10,002 subjects and 1,864 cases were included in the composite data set; the median age was 59 years, and 62% of patients were female. Nineteen percent of these subjects had proximal DVT. Increasing Wells scores did correlate with higher probability of DVT. However, even in patients with a Wells score of -2, the actual probability of DVT approached 5%, suggesting that the Wells rule alone is not adequate to exclude DVT in these patients. Additionally, with Wells scores up to 1, the probabilities of DVT were nearly doubled in patients with prior DVT and malignancy. Increased DVT probability was also seen in males, but to a lesser degree; overall, no significant differences in Wells performance between men and women were noted. When considering the probably of documented DVT in the setting of negative D-dimer and low Wells score (<1), the failure rate was 1.2%, which was felt to be within limits of acceptability for all groups except of those with malignancy and prior DVT. The combination of low Wells score and negative D-dimer (the "rule-out strategy") was efficient in excluding DVT in all subgroups except patients with cancer.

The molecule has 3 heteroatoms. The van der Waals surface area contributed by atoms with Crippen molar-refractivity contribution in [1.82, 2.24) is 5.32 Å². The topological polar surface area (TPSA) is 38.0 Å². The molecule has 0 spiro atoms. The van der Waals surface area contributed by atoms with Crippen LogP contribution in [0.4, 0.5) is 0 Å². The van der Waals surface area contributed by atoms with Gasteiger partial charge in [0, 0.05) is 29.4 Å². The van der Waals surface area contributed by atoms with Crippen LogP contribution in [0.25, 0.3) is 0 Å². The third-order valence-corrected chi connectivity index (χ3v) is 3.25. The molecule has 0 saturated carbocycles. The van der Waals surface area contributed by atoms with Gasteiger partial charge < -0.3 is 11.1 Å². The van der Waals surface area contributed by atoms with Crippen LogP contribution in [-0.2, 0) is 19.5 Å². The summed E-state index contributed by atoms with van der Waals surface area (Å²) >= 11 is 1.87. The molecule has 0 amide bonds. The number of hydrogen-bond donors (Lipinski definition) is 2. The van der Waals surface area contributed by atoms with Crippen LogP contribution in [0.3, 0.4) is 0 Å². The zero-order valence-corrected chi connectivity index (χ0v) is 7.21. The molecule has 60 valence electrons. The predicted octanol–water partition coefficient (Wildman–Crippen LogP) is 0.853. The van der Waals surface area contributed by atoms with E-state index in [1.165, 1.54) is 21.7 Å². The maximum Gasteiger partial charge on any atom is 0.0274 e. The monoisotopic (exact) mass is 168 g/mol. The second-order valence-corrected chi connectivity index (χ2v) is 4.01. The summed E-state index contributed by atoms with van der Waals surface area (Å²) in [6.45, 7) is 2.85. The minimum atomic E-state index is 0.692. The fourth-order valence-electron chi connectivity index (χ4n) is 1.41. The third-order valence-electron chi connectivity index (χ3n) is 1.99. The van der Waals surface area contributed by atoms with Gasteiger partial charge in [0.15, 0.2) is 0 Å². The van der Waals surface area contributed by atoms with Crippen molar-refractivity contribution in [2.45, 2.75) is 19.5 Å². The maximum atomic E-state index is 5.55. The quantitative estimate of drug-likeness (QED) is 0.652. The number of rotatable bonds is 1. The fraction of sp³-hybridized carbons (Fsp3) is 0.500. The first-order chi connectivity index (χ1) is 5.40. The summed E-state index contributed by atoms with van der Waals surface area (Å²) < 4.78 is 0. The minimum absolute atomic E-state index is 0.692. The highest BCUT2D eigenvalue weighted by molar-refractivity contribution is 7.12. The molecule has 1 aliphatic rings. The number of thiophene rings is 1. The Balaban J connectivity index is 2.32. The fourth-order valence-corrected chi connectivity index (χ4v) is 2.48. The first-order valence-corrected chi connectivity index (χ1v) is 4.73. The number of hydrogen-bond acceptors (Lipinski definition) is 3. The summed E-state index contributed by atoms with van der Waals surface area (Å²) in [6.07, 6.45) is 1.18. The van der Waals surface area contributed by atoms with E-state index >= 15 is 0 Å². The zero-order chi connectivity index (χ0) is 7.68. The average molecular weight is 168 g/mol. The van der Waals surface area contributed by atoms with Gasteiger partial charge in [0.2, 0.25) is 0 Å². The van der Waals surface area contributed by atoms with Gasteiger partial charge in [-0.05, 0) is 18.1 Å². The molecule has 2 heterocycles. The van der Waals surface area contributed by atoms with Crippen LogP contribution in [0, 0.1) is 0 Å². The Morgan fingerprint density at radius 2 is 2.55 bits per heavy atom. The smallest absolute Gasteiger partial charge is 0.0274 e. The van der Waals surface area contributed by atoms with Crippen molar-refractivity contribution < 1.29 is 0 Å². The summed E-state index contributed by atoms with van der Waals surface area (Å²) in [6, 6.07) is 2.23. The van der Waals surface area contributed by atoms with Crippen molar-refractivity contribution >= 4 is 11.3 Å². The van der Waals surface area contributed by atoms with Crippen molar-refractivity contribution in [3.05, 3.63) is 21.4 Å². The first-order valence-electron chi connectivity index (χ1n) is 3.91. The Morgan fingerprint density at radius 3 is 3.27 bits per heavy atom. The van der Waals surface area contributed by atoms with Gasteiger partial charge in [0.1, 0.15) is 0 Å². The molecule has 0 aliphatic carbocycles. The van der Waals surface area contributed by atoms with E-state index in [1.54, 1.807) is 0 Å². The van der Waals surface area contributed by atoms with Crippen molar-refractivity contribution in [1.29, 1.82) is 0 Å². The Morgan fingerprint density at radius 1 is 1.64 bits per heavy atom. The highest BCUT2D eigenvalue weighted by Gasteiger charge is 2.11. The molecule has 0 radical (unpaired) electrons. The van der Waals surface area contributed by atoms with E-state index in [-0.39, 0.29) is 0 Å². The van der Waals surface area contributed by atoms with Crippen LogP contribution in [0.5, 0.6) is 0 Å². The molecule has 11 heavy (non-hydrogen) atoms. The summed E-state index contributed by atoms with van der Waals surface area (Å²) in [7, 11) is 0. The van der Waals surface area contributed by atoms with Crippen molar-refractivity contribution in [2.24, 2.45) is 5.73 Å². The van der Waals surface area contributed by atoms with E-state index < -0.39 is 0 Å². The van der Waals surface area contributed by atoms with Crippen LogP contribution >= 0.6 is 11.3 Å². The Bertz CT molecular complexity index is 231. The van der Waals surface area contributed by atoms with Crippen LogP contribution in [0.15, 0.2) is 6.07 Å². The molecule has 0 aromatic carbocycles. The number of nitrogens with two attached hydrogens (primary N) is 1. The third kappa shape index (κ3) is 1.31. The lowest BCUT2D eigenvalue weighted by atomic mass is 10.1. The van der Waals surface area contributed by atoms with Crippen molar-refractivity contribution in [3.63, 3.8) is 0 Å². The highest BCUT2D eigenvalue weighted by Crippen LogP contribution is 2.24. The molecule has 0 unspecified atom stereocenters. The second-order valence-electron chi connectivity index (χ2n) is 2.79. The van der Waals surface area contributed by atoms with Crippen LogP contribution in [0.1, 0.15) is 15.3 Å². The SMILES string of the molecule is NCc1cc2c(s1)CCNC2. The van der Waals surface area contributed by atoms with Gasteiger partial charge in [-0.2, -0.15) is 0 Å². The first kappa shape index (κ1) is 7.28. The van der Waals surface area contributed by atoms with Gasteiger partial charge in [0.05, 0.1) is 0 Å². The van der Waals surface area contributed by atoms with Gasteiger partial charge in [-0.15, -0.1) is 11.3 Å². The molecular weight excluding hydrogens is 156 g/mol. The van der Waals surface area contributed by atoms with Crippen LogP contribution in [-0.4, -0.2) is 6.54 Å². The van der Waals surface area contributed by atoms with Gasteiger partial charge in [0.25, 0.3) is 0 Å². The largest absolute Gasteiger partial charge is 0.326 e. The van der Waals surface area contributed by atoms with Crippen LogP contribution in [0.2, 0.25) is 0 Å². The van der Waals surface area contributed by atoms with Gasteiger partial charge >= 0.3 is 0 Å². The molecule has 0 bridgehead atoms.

This study has a number of strengths. It is large, including more than 10,000 patients and a high number of DVT cases, but also some drawbacks. Few studies documented adequate blinding between reference test and D-dimer/Wells results. Additionally, many of these studies utilized compression ultrasonography as a reference standard, although it has been shown that this test is less reliable for recurrent events. Citing these considerations, the authors render the following clinical recommendations: 1) The Wells score is useful in estimating the pretest probability of DVT. The 9th ACCP guidelines recommend following a high Wells score with compression ultrasonography and a low Wells score with a D-dimer test. 2) There exists a modified version of the Wells rule, which assigns an extra point to the overall score in the setting of prior DVT. This model has never been validated, but in this population would have improved the failure rate to an acceptable level and is recommended for this unique population. In this modified version, a Wells score of 1 or less, with a negative D-dimer test, would exclude DVT in 1 of 3 patients. This holds regardless of sex, diagnostic setting, or of type of D-dimer assay. 3) These findings hold for all patient subgroups, with the exception of those with active cancer or recurrent thrombosis.